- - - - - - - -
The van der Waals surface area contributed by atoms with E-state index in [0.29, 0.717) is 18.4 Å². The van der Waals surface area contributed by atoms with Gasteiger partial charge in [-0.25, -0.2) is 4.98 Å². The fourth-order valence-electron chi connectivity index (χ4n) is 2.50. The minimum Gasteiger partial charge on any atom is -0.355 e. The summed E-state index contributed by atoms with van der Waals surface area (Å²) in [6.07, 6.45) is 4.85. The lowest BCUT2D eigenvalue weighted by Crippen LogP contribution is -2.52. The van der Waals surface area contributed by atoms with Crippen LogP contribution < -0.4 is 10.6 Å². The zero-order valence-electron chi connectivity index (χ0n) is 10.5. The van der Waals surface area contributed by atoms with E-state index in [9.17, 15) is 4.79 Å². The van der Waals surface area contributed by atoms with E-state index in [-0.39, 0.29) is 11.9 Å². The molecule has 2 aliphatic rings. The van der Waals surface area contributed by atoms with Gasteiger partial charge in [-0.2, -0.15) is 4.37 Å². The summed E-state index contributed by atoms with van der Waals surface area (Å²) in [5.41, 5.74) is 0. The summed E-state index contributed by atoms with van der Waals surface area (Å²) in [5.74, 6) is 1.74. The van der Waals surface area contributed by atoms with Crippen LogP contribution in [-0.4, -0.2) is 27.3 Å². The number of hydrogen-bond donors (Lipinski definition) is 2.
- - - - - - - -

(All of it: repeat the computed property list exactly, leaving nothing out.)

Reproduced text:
The van der Waals surface area contributed by atoms with E-state index in [0.29, 0.717) is 18.4 Å². The van der Waals surface area contributed by atoms with Gasteiger partial charge in [-0.25, -0.2) is 4.98 Å². The fourth-order valence-electron chi connectivity index (χ4n) is 2.50. The minimum Gasteiger partial charge on any atom is -0.355 e. The summed E-state index contributed by atoms with van der Waals surface area (Å²) in [6.07, 6.45) is 4.85. The lowest BCUT2D eigenvalue weighted by Crippen LogP contribution is -2.52. The van der Waals surface area contributed by atoms with Crippen LogP contribution < -0.4 is 10.6 Å². The zero-order valence-electron chi connectivity index (χ0n) is 10.5. The van der Waals surface area contributed by atoms with E-state index in [9.17, 15) is 4.79 Å². The van der Waals surface area contributed by atoms with E-state index in [-0.39, 0.29) is 11.9 Å². The molecule has 2 aliphatic rings. The van der Waals surface area contributed by atoms with Gasteiger partial charge in [-0.2, -0.15) is 4.37 Å². The summed E-state index contributed by atoms with van der Waals surface area (Å²) in [5.41, 5.74) is 0. The summed E-state index contributed by atoms with van der Waals surface area (Å²) in [5.74, 6) is 1.74. The van der Waals surface area contributed by atoms with Crippen LogP contribution in [-0.4, -0.2) is 27.3 Å². The number of hydrogen-bond donors (Lipinski definition) is 2.